Hackers, whether malicious are not, do not follow the protocols of computer ethics. Many times they intentionally or unintentionally cost businesses money and lost time to fix the data that they have gained access to and to fix the holes that they come through. The government has created two organizations to help deal with hackers. Businesses must also defend themselves from attack by installing hubs, routers, firewalls, updating patches, and ensuring proper password authentication. Only through a combination of efforts and cooperation can businesses be better protected against the over one billion dollars in hacking deficit every year.
Hackers release computer viruses, destroy files, disrupt businesses, crash Web sites, and often steal information and money from businesses and people. They must learn to use their trade in beneficial ways and learn the risks of their actions when they do not. Hackers test the limitations of systems mostly out of curiosity to find out whether they can gain access to systems and what can be done with that access. Much of their desire stems from wanting to learn more about computers, information systems, and security features.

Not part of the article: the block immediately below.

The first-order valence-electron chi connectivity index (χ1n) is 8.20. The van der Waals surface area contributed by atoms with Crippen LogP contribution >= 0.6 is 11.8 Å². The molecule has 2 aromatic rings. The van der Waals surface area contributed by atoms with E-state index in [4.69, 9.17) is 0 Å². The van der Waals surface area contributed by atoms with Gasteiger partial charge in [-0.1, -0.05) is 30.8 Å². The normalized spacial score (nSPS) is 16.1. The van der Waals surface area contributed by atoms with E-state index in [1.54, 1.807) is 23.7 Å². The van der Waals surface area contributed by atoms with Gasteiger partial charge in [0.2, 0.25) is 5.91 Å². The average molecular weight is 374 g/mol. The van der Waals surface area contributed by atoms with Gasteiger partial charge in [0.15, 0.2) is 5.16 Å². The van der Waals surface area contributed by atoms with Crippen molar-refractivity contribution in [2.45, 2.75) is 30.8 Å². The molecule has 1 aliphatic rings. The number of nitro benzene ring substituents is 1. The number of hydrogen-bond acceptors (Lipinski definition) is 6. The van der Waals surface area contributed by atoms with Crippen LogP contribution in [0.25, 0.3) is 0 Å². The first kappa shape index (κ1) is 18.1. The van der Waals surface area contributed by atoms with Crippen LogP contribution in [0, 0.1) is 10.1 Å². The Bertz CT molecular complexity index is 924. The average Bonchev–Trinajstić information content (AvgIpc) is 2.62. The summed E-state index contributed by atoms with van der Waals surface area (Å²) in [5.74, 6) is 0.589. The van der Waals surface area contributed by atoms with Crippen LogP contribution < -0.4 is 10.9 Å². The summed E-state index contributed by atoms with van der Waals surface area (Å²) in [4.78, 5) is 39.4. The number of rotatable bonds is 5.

Not everyone who call themselves hackers commit computer crimes and break into systems because the term originally meant someone who loved computing. Hacker has become a negative term because of those who break into systems using hacking programs and hacking worksheets. These hackers even put out guides such as "A Novices Guide to Hacking" and "Yet Another File on Hacking Unix." Most hackers have no intent to cause anyone harm, but they still break laws and professional codes of ethics in computing. They have their own morals and ethics and are not usually more apt to cheat, steal, or lie than a regular person. .
Many hackers enjoy breaking into systems for the thrill and the challenge of it. They also enjoy socializing with other hackers speaking through bulletin boards, electronic mail, and sometimes in person.